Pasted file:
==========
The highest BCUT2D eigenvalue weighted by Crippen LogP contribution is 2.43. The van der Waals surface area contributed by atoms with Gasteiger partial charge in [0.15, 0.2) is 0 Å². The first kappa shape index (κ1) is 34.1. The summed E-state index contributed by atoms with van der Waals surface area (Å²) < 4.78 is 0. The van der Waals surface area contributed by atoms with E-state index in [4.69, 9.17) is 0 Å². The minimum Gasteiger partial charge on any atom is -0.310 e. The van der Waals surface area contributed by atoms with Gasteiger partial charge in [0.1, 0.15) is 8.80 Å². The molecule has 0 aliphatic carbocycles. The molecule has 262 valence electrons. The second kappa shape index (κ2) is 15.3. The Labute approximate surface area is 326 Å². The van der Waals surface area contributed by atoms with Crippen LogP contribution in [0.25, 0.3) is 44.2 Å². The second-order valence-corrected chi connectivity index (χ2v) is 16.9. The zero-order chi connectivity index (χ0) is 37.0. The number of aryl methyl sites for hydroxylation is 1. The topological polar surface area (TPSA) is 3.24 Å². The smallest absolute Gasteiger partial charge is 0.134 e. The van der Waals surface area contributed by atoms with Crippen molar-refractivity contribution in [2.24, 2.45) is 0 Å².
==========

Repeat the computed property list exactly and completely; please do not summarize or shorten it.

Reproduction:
The highest BCUT2D eigenvalue weighted by Crippen LogP contribution is 2.43. The van der Waals surface area contributed by atoms with Gasteiger partial charge in [0.15, 0.2) is 0 Å². The first kappa shape index (κ1) is 34.1. The summed E-state index contributed by atoms with van der Waals surface area (Å²) < 4.78 is 0. The van der Waals surface area contributed by atoms with E-state index in [4.69, 9.17) is 0 Å². The minimum Gasteiger partial charge on any atom is -0.310 e. The van der Waals surface area contributed by atoms with Gasteiger partial charge in [0.1, 0.15) is 8.80 Å². The molecule has 0 aliphatic carbocycles. The molecule has 262 valence electrons. The second kappa shape index (κ2) is 15.3. The Labute approximate surface area is 326 Å². The van der Waals surface area contributed by atoms with Crippen LogP contribution in [0.25, 0.3) is 44.2 Å². The second-order valence-corrected chi connectivity index (χ2v) is 16.9. The zero-order chi connectivity index (χ0) is 37.0. The number of aryl methyl sites for hydroxylation is 1. The topological polar surface area (TPSA) is 3.24 Å². The smallest absolute Gasteiger partial charge is 0.134 e. The van der Waals surface area contributed by atoms with Crippen molar-refractivity contribution in [2.24, 2.45) is 0 Å².